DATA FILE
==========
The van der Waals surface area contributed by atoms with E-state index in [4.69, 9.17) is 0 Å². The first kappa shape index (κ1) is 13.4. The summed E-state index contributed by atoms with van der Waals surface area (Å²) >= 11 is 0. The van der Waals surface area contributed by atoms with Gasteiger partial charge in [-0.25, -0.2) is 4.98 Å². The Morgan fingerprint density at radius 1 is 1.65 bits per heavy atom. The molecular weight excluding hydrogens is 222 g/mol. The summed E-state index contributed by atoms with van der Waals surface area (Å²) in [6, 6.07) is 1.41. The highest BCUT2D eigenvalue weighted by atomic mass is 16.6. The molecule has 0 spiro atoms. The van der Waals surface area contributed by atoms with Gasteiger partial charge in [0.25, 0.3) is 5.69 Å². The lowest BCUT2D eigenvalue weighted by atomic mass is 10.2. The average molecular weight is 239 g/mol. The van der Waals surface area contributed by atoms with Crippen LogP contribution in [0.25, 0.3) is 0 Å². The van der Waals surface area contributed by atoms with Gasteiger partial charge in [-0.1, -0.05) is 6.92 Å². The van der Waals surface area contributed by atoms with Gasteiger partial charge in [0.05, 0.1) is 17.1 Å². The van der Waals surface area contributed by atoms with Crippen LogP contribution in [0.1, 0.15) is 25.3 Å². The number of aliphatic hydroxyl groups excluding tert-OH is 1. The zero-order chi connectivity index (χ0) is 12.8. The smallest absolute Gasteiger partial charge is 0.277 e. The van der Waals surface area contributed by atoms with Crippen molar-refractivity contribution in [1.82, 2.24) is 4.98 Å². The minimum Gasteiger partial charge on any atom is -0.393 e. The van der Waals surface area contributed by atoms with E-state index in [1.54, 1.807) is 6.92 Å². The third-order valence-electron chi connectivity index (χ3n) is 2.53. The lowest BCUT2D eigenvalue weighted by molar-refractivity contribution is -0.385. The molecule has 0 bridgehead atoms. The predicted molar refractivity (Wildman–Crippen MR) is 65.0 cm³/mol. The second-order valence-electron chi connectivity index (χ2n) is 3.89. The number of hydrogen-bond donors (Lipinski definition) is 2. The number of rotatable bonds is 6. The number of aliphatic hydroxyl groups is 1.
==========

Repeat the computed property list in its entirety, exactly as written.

The van der Waals surface area contributed by atoms with E-state index in [4.69, 9.17) is 0 Å². The first kappa shape index (κ1) is 13.4. The summed E-state index contributed by atoms with van der Waals surface area (Å²) >= 11 is 0. The van der Waals surface area contributed by atoms with Gasteiger partial charge in [-0.25, -0.2) is 4.98 Å². The Morgan fingerprint density at radius 1 is 1.65 bits per heavy atom. The molecular weight excluding hydrogens is 222 g/mol. The summed E-state index contributed by atoms with van der Waals surface area (Å²) in [6, 6.07) is 1.41. The highest BCUT2D eigenvalue weighted by atomic mass is 16.6. The molecule has 0 spiro atoms. The van der Waals surface area contributed by atoms with Gasteiger partial charge in [0.25, 0.3) is 5.69 Å². The lowest BCUT2D eigenvalue weighted by atomic mass is 10.2. The average molecular weight is 239 g/mol. The van der Waals surface area contributed by atoms with Crippen LogP contribution in [0.25, 0.3) is 0 Å². The van der Waals surface area contributed by atoms with Gasteiger partial charge in [-0.1, -0.05) is 6.92 Å². The van der Waals surface area contributed by atoms with Gasteiger partial charge in [0.05, 0.1) is 17.1 Å². The van der Waals surface area contributed by atoms with Crippen LogP contribution in [0.1, 0.15) is 25.3 Å². The number of aliphatic hydroxyl groups excluding tert-OH is 1. The zero-order chi connectivity index (χ0) is 12.8. The smallest absolute Gasteiger partial charge is 0.277 e. The van der Waals surface area contributed by atoms with Crippen molar-refractivity contribution in [1.82, 2.24) is 4.98 Å². The minimum Gasteiger partial charge on any atom is -0.393 e. The van der Waals surface area contributed by atoms with E-state index in [1.54, 1.807) is 6.92 Å². The third-order valence-electron chi connectivity index (χ3n) is 2.53. The lowest BCUT2D eigenvalue weighted by molar-refractivity contribution is -0.385. The molecule has 0 bridgehead atoms. The predicted molar refractivity (Wildman–Crippen MR) is 65.0 cm³/mol. The second-order valence-electron chi connectivity index (χ2n) is 3.89. The number of hydrogen-bond donors (Lipinski definition) is 2. The number of rotatable bonds is 6. The number of aliphatic hydroxyl groups is 1.